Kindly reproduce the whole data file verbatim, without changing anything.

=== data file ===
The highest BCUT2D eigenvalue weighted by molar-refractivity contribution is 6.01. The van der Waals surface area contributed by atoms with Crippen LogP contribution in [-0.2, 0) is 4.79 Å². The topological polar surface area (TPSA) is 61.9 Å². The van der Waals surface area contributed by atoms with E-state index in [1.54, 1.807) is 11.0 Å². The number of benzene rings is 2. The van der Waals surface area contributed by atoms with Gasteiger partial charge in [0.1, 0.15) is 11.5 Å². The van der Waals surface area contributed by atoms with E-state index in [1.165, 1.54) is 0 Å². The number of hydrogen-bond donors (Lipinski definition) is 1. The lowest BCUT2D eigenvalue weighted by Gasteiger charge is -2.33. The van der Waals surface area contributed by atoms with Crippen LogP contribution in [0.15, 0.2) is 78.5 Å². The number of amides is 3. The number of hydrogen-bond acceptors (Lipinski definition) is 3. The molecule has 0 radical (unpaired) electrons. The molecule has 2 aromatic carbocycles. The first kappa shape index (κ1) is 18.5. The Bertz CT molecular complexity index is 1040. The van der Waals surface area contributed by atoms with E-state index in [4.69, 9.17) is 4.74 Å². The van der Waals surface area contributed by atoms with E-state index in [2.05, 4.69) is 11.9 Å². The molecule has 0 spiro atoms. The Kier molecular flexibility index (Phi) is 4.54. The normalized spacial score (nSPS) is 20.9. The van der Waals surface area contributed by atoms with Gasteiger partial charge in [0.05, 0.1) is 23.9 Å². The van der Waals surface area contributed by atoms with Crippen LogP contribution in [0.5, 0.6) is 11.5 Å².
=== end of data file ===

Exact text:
The highest BCUT2D eigenvalue weighted by molar-refractivity contribution is 6.01. The van der Waals surface area contributed by atoms with Crippen LogP contribution in [-0.2, 0) is 4.79 Å². The topological polar surface area (TPSA) is 61.9 Å². The van der Waals surface area contributed by atoms with E-state index in [1.54, 1.807) is 11.0 Å². The number of benzene rings is 2. The van der Waals surface area contributed by atoms with Gasteiger partial charge in [0.1, 0.15) is 11.5 Å². The van der Waals surface area contributed by atoms with E-state index in [1.165, 1.54) is 0 Å². The number of hydrogen-bond donors (Lipinski definition) is 1. The lowest BCUT2D eigenvalue weighted by Gasteiger charge is -2.33. The van der Waals surface area contributed by atoms with Crippen LogP contribution in [0.15, 0.2) is 78.5 Å². The number of amides is 3. The number of hydrogen-bond acceptors (Lipinski definition) is 3. The molecule has 0 radical (unpaired) electrons. The molecule has 2 aromatic carbocycles. The first kappa shape index (κ1) is 18.5. The Bertz CT molecular complexity index is 1040. The van der Waals surface area contributed by atoms with E-state index in [4.69, 9.17) is 4.74 Å². The van der Waals surface area contributed by atoms with E-state index in [2.05, 4.69) is 11.9 Å². The molecule has 0 spiro atoms. The Kier molecular flexibility index (Phi) is 4.54. The normalized spacial score (nSPS) is 20.9. The van der Waals surface area contributed by atoms with Gasteiger partial charge in [0.05, 0.1) is 23.9 Å². The van der Waals surface area contributed by atoms with Crippen LogP contribution in [0.5, 0.6) is 11.5 Å².